to the coast. Even in the eighteenth century, when port wine became a
lucrative export, the shooting of the rapids on the Douro river made
transport almost suicidal. The prospect of using colonial islands for
the growing of vines was therefore attractive. The territory chosen
was the Canary Islands, off the Moroccan coast of Africa.
... Unlike the Azores, the Canaries were already inhabited and
conquest was necessary before plantations could be established. Once
conquered, however, the surviving islanders could be compelled to
slave servitude. Migrants from Portugal's impoverished backlands
sailed in to create vineyards using both local and mainland slaves.
Even when the colony was transferred in 1479 from Portuguese
suzerainty to control by the Crown of Castile, Portuguese immigrants
continued to provide many colonists for Tenerife.
A very good book on Portuguese and Castilian administration of the Canaries, which I do not have anymore and therefore cannot reference, is The Canary Islands after the Conquest: The Making of a Colonial Society in the Early Sixteenth Century (1982).
3. Cotton from Cape Verde Islands
From Portugal and Africa, p.4:
The third stage of Portuguese experimentation in colonial practices
was focused on another set of Atlantic islands, the Cape Verde
islands. The Cape Verdes became famous over time for their textile
industry. Portugal was almost as severely short of textiles as it was
short of wheat. One reason for the development of wine exports was to
pay for woollen materials from England. Cotton was also bought in
significant quantities from Muslim suppliers in north Africa and,
after the rounding of the Cape of Good Hope, from the great textile
industries of India. But the Cape Verde islands offered an opportunity
to create a colonial textile industry.
Cotton and indigo plantations were established on the islands for
spinning and dyeing. Labour was purchased on the West Africa mainland.
Craftsmen were also brought over from the mainland to introduce the
necessary weaving skills. The styles of textile adopted were those
which would sell best in Africa. The industry soon became
self-perpetuating. Cloth woven in the islands was sold on the mainland
in return for more slaves who would further expand the plantations.
The only European input was sea transport. The Portuguese shipped
cloth up and down the coast in the cabotage trade.
An interesting article from 1982 on agriculture in Cape Verde islands: The Evolution OF Cape Verde's Agriculture (African Economic History).
4. Cotton as Currency
The value of cotton was not its use merely as a commodity, but also as currency.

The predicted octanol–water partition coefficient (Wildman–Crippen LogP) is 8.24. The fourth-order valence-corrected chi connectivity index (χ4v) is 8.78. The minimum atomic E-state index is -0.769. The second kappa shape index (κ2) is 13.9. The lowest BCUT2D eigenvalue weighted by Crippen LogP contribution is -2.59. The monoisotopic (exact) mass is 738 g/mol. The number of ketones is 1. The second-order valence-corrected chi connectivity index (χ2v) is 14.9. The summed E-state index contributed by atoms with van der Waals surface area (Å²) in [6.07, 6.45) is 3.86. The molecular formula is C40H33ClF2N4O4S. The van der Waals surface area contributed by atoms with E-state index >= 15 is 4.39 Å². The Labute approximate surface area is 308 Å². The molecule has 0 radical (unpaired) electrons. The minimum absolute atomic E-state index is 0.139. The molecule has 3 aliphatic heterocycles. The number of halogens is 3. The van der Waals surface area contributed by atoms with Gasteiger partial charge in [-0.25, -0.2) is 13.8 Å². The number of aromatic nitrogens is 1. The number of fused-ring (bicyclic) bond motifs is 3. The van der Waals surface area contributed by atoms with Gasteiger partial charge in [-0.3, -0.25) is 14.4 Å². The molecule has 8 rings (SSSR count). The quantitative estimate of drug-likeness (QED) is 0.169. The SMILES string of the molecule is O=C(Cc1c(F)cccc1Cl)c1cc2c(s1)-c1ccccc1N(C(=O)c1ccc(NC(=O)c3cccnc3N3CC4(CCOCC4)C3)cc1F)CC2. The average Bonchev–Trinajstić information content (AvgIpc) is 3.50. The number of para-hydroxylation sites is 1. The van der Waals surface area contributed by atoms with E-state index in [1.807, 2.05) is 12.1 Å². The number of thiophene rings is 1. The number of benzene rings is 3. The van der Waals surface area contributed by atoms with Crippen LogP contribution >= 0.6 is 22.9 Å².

From Money in Africa (2009), p.9:
In the geography of pre-colonial currencies in West Africa, Senegambia
was the heart of a cloth-currency territory. The use of cloth strips
as money was well established by the 16th century and the use of cloth
as money was still expanding in the 18th century. It is also clear
that many other commodity currencies were in use alongside cloth:
cattle were a standard of value in the north of this zone; dates were
sometimes used in the Sahara; measures of millet were common in the
Sahel, and bars of salt were used at certain times in the interior. As
discussed in this chapter, much of the cloth currency was made locally
in Senegambia, and increasingly also in the Cape Verde Islands.
Locally-made cloth used as money was called pagne in Senegalese
French, country cloth in Gambian English, soro in Pulaar, tama in
Soninke, and panos in Portuguese. This cloth money was the dominant
currency along the upper Guinea coast when the Portuguese first
arrived, and it had spread eastward along the sahel and throughout
much of the region of Mandinka and Fulbe culture. When soro was first
used in the Fuuta Jallon highlands is not known, but the Fulbe made it
the dominant currency there in the 18th century. Cloth currency had
spread to the coastal zone well before the 18th century and was even
produced in the Cape Verde Islands by the 16th century.
... Information on cotton cultivation in the Cape Verde Islands
demonstrates that the use of cloth strips as money on the upper Guinea
coast was well established by the late 15th century. Indeed the growth
of a local industry to produce cloth strips in the Cape Verde Islands
was closely associated with Portuguese trade on the upper Guinea coast
and the Rivers of Guiné, it also competed with locally produced cloth
for use as a currency.
In all of these transactions, Portugal had an extensive tariff (tax) policy to generate income for the crown/government - Portugal in a European Context - Taxation and Fiscal Policies in Late Medieval and Early Modern Western Europe, 1100-1700 (2023).